Roy Nelson is “The Ultimate Fighter”

Roy Nelson, or Roy “Cheeseburger” Nelson as I have referred to him throughout this 10th season of The Ultimate Fighter, now has 100 Gs in his pocket and the last laugh. Overcoming the impressive newcomer, Brendan Schaub, Roy accomplished exactly what he set out to do – win, nothing less and certainly nothing more, just win.

Getting much critique from Dana White throughout the televised episodes and even within after fight interviews found on, much was expressed on Roy’s “less than showcasing” victories. Roy’s replies were often as simple as stating that he did what he had to do to win and that should be enough.

Roy did however show what it meant to be a fighter in his last bout on the regular season against Matt Mitrione. He withstanded a few nice shots from Matt and continued to pressure until he was able to get Matt to the ground and work his magic in a hold we saw several times throughout the season, the Crucifix. It was the most impressive of all of the wins he had on the show as he stepped it up to, once again, get the job done.

There are several things about Roy that are unorthodox starting from the fact he has been apart of no formal training camp. He has trained in his basement and spars against wild bears (joking about the last part). This
has also been subject to criticism as most reputable and consistently performing fighters are part of a camp where they can train in truer form to what can be expected walking into today’s octagon. The rumor is that may have changed leading up to this fight and Roy may now be training out of Greg Jackson’s camp, but we have yet to validate that.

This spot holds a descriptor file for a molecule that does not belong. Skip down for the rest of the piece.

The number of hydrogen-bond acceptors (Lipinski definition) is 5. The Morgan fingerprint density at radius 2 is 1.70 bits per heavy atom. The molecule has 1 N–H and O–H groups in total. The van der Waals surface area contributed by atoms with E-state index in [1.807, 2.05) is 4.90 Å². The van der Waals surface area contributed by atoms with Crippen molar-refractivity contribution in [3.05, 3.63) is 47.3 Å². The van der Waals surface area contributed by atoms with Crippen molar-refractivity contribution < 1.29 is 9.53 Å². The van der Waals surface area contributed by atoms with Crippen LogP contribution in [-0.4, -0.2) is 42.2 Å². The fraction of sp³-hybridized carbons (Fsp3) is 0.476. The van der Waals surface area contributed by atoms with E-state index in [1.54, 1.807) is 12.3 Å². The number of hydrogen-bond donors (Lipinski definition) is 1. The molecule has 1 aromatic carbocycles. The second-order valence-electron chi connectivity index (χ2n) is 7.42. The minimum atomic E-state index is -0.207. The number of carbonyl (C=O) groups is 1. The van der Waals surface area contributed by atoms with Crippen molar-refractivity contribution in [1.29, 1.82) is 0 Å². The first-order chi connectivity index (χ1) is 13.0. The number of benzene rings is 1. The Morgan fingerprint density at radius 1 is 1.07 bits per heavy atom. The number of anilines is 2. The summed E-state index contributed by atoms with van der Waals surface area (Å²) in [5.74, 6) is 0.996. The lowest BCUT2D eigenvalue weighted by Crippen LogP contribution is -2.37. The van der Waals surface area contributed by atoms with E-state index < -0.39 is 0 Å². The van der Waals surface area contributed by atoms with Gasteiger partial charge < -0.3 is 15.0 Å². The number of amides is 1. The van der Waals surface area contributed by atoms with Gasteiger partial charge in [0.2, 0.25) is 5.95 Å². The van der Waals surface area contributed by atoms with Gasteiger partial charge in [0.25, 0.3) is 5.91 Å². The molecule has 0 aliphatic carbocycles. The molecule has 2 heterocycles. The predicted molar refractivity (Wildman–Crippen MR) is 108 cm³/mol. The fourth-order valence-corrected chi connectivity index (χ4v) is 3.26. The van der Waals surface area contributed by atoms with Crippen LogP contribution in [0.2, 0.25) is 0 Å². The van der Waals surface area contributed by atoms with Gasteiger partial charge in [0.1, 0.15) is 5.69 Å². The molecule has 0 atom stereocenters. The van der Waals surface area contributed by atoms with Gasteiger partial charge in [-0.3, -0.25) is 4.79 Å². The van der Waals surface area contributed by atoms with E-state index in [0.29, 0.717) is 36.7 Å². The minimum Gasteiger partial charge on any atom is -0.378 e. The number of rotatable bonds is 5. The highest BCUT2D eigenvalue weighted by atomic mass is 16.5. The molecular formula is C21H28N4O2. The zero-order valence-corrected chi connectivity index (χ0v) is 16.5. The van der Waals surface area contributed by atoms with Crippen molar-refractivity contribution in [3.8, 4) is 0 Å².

So just how much does experience weigh in when judging the chances a fighter has towards victory? In true MMA Full Contact fashion, that translates to, how much weight should it hold in whether or not to bet for or against a component when differing experience is an obvious factor?

I bet against Roy Nelson with the rationale that Roy may get Brendan to the ground, but Brendan’s BJJ skills would be able to shake Roy and when standing, Schaub’s punching power would prevail. When the thought was half right, they did end up standing, but it was Roy that got the knockout punch in first! This is why they call it gambling and this is why I love ultimate fighting, so life will go on.

With that said, there are folks that would not believe it is gambling and state Roy Nelson was in fact favored to win that fight for the same reasons mentioned above. This led me to reach out to the renowned sports line setter, Joey Oddessa, and ask just how much is experience used in evaluating a proper line?

Joey replied back as one might expect by saying “a fighter’s experience weighs in heavily on the line” but in Roy’s case “Roy Nelson has a decent chin…and when Roy gets dominant top position on anyone, he is a huge favorite to finish.” And when we were joking about Roy Nelson’s physique, Joey replied simply that “one can’t mistaken a fight for a body building contest” which resonates once again that experience is something strong to consider.

Well a much deserved congrats to Roy for a strong finish to the tenth season of The Ultimate Fighter! In a year where Rampage tried to pluck Rashad’s last nerve, Matt Mitrione plucked everyone’s, and where Kimbo made it official by fighting in the UFC, hats off to Zuffa and White for another successful season of TUF and to Roy “Big Country” Nelson for reclaiming a spot in the highlight reels.

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